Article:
And even though we’ve moved on from oncological treatments, I want to recognize Dr. Anna and her oncology team at VITA Medical. I do believe that without their help and care, things could have been much worse for me. For a small town clinic, it has always been amazing how right on they’ve been when I’ve sought second opinions from much larger cancer care centers in Boston and Philly. Their care is among the highest available in the medical community and they were always pleasant to work with.
So where does all this leave me? Honestly, I’m not sure yet, but am fully determined to make each day, each week… however long I have… count for something meaningful in God’s sight. Here’s what I’ve learned from the past and what I’ll be focusing on in the days to come.
- I confess that since leaving our years of active ministry, my closeness to God has been spotty. Never lost my core faith, but I feel more like the woman clutching to the hem of the Lord’s garment than John who leaned on Jesus’ chest at the last supper. I know clutching still counts, but closeness is better and that’s where I long to return to. Bible reading, prayer, fellowship, reconciliation… these things are all important. And church… well, it’s like family. None are perfect. But living without either is just plain miserable in the end. Community is about staying connected and contributing what you can to the whole. No more excuses that it doesn’t work out. You’re a part of it, so help make it work out. Right? We can all do that in our immediate (or “birth”) family and spiritual family.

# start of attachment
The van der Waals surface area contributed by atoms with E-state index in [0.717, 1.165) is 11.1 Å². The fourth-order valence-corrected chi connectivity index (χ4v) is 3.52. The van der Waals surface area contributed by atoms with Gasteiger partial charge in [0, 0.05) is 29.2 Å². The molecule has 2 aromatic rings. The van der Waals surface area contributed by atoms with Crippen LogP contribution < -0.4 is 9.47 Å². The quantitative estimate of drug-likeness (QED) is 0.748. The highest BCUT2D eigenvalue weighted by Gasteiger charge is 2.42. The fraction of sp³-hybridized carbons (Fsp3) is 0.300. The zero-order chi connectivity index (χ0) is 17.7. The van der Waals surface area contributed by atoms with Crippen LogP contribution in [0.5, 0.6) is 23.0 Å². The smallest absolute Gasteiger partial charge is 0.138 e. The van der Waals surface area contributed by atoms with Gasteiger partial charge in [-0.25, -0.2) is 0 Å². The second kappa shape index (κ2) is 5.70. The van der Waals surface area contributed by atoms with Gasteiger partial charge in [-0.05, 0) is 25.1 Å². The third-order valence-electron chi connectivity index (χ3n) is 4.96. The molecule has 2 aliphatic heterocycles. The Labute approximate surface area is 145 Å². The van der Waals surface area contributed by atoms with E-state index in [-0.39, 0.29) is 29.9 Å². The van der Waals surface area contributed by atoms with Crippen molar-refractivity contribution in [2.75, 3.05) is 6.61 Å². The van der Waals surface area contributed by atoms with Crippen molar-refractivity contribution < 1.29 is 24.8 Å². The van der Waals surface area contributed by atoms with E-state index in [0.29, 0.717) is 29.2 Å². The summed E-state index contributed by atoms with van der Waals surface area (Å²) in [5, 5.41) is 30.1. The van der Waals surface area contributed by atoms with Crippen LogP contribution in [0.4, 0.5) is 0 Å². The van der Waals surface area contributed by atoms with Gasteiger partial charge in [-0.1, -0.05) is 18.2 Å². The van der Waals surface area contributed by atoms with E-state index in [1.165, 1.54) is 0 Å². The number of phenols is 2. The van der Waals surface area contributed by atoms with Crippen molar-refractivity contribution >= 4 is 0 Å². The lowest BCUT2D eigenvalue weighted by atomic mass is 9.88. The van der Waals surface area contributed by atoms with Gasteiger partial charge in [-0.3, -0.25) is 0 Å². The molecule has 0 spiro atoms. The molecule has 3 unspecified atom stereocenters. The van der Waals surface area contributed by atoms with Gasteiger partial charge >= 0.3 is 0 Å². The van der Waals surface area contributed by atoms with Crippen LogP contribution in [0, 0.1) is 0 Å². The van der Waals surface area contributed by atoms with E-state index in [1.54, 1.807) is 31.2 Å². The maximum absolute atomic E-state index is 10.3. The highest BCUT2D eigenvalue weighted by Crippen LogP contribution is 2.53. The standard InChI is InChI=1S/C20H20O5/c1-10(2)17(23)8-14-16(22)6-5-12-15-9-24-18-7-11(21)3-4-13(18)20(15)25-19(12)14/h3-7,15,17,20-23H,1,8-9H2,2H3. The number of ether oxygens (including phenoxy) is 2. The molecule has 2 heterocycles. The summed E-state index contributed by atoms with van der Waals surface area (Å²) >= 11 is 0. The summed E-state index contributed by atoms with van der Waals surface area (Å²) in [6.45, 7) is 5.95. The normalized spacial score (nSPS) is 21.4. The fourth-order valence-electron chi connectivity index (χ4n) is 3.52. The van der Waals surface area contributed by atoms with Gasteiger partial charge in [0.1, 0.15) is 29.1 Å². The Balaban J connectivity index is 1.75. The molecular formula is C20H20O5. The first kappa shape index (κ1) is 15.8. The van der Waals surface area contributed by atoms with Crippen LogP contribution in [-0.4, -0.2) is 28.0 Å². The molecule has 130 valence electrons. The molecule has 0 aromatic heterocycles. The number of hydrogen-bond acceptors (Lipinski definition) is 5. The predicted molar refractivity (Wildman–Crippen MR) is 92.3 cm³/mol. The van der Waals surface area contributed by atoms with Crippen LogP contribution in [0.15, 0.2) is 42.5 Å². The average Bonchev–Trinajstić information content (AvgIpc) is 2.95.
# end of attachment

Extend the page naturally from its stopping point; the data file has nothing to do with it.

- I believe the last ten years have had some difficult moments with my children. I mean really, there was a year back a ways when all four of them were teenagers. O.M.G. was that time hard. Now they’re all in their 20’s and things are so much better. For any parents of teens, please let me encourage you to learn from my misses. Love them first, fix them last. Pretty simple. With the time I have left, I choose to focus on love. And thank you kids, for being understanding and patient with me all those years!
- In marriage, there just ain’t nuttin’ worth living in discord. The Bible says to esteem others higher than yourself. Showing respect, finding understanding, making sacrifices for the other… This is what makes marriage work. I am so blessed that I can say after nearly 30 years of wedlock, marrying Christy was the best thing to ever happen. She is my angel. My prayer now is that I can communicate that 1000 ways every day!
- At the end of today’s list, I am also setting a goal to find as many ways as possible to do activities which focus my mind on life and not looming death. Been struggling with that, but I know it needs to be done. So hanging out with visitors, getting out to do things that CAN be done within my new physical limits, playing piano or working on art, reading… etc. Just looking for things that help my mind focus on good. That’s what’s important.
This is certainly a difficult time for so many of us. Let’s make an agreement to walk through it together with God’s help. So I’m here for you, and it is comforting to know that you’ll be there for me and my family. Maybe, with faith, we can keep things going for a very long time to come!